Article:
New work at a large defended enclosure at Ebbsfleet, near Ramsgate, on the Isle of Thanet has identified what is claimed to be the first evidence for Julius Caesar’s invasions of Britain. Caesar came to these shores twice: in 55 BC and again in 54 BC. Although his first campaign was short-lived, the second took the Roman army north of the Thames.
During work by University of Leicester archaeologists, Ebbsfleet’s defensive ditch was found to have similar characteristics to the Roman defences at Alésia in France – where the decisive battle of the Gallic War was fought in 52 BC. Furthermore, the presence of weapons like a Roman pilum, and pottery and radiocarbon results indicating a 1st-century BC date, suggest that this was a Roman base, probably used to protect the invaders’ ships in nearby Pegwell Bay.
By combining the archaeological evidence with Julius Caesar’s own accounts, the researchers have suggested that this site may have been built during Caesar’s second invasion in 54 BC. Dr Andrew Fitzpatrick from the University of Leicester explained: ‘Caesar describes how his fleet was carried too far north by the tide, but at sunrise he saw Britain far away on the left-hand side – the only high ground visible from far at sea would have been the Isle of Thanet.’
He added: ‘Caesar describes how the ships were left at anchor at an “even, open shore” – similar to Pegwell Bay, which today is the largest bay on the east Kent coast, and is open and flat. Caesar also says that the Britons had assembled to oppose the landing but, taken aback by the size of the fleet, they concealed themselves on higher ground, which also matches the higher ground of the Isle of Thanet around Ramsgate.’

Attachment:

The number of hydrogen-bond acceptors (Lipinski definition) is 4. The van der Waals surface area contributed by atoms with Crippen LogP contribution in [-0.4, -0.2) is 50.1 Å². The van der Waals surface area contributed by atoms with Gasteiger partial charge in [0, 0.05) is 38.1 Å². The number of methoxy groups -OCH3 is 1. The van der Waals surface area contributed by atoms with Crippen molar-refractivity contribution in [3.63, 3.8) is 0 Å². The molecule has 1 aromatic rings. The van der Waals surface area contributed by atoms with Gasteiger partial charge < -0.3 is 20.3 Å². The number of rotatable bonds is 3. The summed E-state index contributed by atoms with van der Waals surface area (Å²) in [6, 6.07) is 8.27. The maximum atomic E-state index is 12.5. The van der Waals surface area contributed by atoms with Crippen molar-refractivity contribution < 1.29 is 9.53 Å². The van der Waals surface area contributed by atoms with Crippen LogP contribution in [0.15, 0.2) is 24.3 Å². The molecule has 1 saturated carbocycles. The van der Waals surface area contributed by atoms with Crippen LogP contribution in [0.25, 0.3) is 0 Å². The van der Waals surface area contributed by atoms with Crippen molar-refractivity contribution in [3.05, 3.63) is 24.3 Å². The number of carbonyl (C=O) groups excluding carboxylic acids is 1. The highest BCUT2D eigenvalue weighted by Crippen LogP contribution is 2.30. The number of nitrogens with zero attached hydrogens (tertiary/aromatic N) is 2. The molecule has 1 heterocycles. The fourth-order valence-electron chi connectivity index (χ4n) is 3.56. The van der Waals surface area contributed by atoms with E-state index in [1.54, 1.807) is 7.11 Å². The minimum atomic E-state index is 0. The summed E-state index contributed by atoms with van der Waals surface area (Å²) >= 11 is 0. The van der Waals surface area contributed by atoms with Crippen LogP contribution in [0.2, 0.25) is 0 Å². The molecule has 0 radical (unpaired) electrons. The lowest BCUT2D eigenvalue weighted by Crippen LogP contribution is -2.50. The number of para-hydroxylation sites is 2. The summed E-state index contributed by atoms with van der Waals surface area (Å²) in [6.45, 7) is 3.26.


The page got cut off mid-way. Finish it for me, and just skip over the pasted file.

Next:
These three clues about the topography of the 54 BC landing site – visibility from the sea, the existence of a large open bay, and the presence of higher ground nearby – are all consistent with Pegwell Bay.
The 2016 and 2017 University of Leicester excavations were carried out by volunteers organised by the Community Archaeologists of Kent County Council. The work was also supported by staff of University of Leicester Archaeological Services (ULAS). For more information on the project, visit www2.le.ac.uk/departments/archaeology/research/projects/footsteps-of-caesar.
This article was published in CA 335.